Swedish prize, Sámi peril
While the rumblings of geopolitical supremacy hurtle through the skies, they begin deep in the blackened maws of Kiruna, the world’s largest underground iron mine. At the beginning of the 20th century, Sámi reindeer schlepped ores across the tundra from Kiruna’s underbelly. In the middle of the 21st, fighter jets may somersault through the clouds and lock onto targets with rare earths dug out of the mine’s fissures.
After Blinken’s visit to HYBRIT, he tweeted how the site is leading the way on the clean energy transition. If he wanted to say the quiet part out loud, he would have emphasized how the site also promises to lead the way in the West’s quest to maintain hegemony over Russia and China.
As Sweden’s Minister for Energy, Business, and Industry Ebba Busch (who strolled with Blinken during his visit to HYBRIT, as pictured in his tweet above), stressed at the LKAB press conference announcing its rare earth elements treasure trove in January 2023: “Europe needs to learn the lesson from where we were so highly dependent on one single country for gas in the way we were of Russia. This is why it’s so important that we need to see that literally, Sweden is literally a gold mine – although we’re talking about REEs.”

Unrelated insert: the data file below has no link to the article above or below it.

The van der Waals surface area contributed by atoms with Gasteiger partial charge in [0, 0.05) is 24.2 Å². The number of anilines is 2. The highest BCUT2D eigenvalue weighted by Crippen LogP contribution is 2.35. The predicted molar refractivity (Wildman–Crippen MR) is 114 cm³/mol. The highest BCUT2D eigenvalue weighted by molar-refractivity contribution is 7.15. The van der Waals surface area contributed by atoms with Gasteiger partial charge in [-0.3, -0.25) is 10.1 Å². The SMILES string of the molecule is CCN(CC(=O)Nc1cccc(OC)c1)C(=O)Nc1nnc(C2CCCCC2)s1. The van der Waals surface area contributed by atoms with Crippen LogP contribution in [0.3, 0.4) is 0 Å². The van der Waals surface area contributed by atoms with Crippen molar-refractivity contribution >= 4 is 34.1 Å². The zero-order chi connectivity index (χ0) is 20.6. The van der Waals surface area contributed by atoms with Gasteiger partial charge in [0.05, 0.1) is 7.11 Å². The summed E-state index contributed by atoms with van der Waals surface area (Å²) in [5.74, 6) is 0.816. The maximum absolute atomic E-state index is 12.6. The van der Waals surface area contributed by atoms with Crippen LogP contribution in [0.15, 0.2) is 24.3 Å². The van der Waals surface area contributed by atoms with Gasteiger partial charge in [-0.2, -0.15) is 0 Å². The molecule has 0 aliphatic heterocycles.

And so it begins again: the enclosure, both rhetorical and actual, of the Arctic into a mining and military frontier at the expense of other futures. Matti Blind-Berg, chairman of the Swedish Sámi Association, complained to Swedish newspaper Syre that they were only told about the rare earth find the night before it was announced to the world, which he argued violated the United Nations’ principle of free, prior, and informed consent. Developing the Per Geijer deposit, which Swedish officials are framing as urgent and inevitable, risks cutting the Gabna Sami village in two, impeding the spring and autumn reindeer migrations.
Blind-Berg criticized: “The problem is that the Sami village does not have a single opportunity in the world to counter the course of events. One is exposed to enormous pressure from the industry, local society and Sweden in general. Now the Sami village suddenly appears as the party that is against the green transition but if there are any who are affected by climate change and in need of a green transition, it is us natural people.”